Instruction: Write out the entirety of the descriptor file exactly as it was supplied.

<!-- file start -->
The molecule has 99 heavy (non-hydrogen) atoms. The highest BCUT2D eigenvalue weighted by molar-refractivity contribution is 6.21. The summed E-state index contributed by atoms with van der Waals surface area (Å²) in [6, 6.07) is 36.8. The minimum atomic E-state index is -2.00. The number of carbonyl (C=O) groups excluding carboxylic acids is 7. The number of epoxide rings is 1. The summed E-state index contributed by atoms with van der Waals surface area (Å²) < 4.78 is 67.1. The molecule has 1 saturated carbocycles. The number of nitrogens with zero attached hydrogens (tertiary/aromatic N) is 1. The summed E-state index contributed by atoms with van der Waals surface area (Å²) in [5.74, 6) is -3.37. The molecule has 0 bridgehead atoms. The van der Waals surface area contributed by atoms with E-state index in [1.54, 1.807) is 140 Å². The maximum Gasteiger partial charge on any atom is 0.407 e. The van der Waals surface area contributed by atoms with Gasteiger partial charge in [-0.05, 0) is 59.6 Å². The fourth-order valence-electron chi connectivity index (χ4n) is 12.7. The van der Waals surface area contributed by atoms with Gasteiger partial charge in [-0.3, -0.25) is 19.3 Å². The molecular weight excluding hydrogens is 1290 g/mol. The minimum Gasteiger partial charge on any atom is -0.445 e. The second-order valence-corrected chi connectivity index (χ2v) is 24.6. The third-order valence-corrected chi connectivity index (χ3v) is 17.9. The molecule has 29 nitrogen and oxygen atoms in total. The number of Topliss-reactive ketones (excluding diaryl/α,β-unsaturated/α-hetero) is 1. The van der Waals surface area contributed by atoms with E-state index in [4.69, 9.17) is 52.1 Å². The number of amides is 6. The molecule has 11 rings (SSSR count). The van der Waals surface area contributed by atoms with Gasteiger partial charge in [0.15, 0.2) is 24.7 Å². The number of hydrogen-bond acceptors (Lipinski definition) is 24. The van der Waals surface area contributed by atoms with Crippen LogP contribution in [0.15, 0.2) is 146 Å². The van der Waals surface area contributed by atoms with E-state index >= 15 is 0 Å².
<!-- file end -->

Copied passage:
The molecule has 99 heavy (non-hydrogen) atoms. The highest BCUT2D eigenvalue weighted by molar-refractivity contribution is 6.21. The summed E-state index contributed by atoms with van der Waals surface area (Å²) in [6, 6.07) is 36.8. The minimum atomic E-state index is -2.00. The number of carbonyl (C=O) groups excluding carboxylic acids is 7. The number of epoxide rings is 1. The summed E-state index contributed by atoms with van der Waals surface area (Å²) < 4.78 is 67.1. The molecule has 1 saturated carbocycles. The number of nitrogens with zero attached hydrogens (tertiary/aromatic N) is 1. The summed E-state index contributed by atoms with van der Waals surface area (Å²) in [5.74, 6) is -3.37. The molecule has 0 bridgehead atoms. The van der Waals surface area contributed by atoms with E-state index in [1.54, 1.807) is 140 Å². The maximum Gasteiger partial charge on any atom is 0.407 e. The van der Waals surface area contributed by atoms with Gasteiger partial charge in [-0.05, 0) is 59.6 Å². The fourth-order valence-electron chi connectivity index (χ4n) is 12.7. The van der Waals surface area contributed by atoms with Gasteiger partial charge in [-0.3, -0.25) is 19.3 Å². The molecular weight excluding hydrogens is 1290 g/mol. The minimum Gasteiger partial charge on any atom is -0.445 e. The second-order valence-corrected chi connectivity index (χ2v) is 24.6. The third-order valence-corrected chi connectivity index (χ3v) is 17.9. The molecule has 29 nitrogen and oxygen atoms in total. The number of Topliss-reactive ketones (excluding diaryl/α,β-unsaturated/α-hetero) is 1. The van der Waals surface area contributed by atoms with E-state index in [4.69, 9.17) is 52.1 Å². The number of amides is 6. The molecule has 11 rings (SSSR count). The van der Waals surface area contributed by atoms with Gasteiger partial charge in [0.15, 0.2) is 24.7 Å². The number of hydrogen-bond acceptors (Lipinski definition) is 24. The van der Waals surface area contributed by atoms with Crippen LogP contribution in [0.15, 0.2) is 146 Å². The van der Waals surface area contributed by atoms with E-state index >= 15 is 0 Å².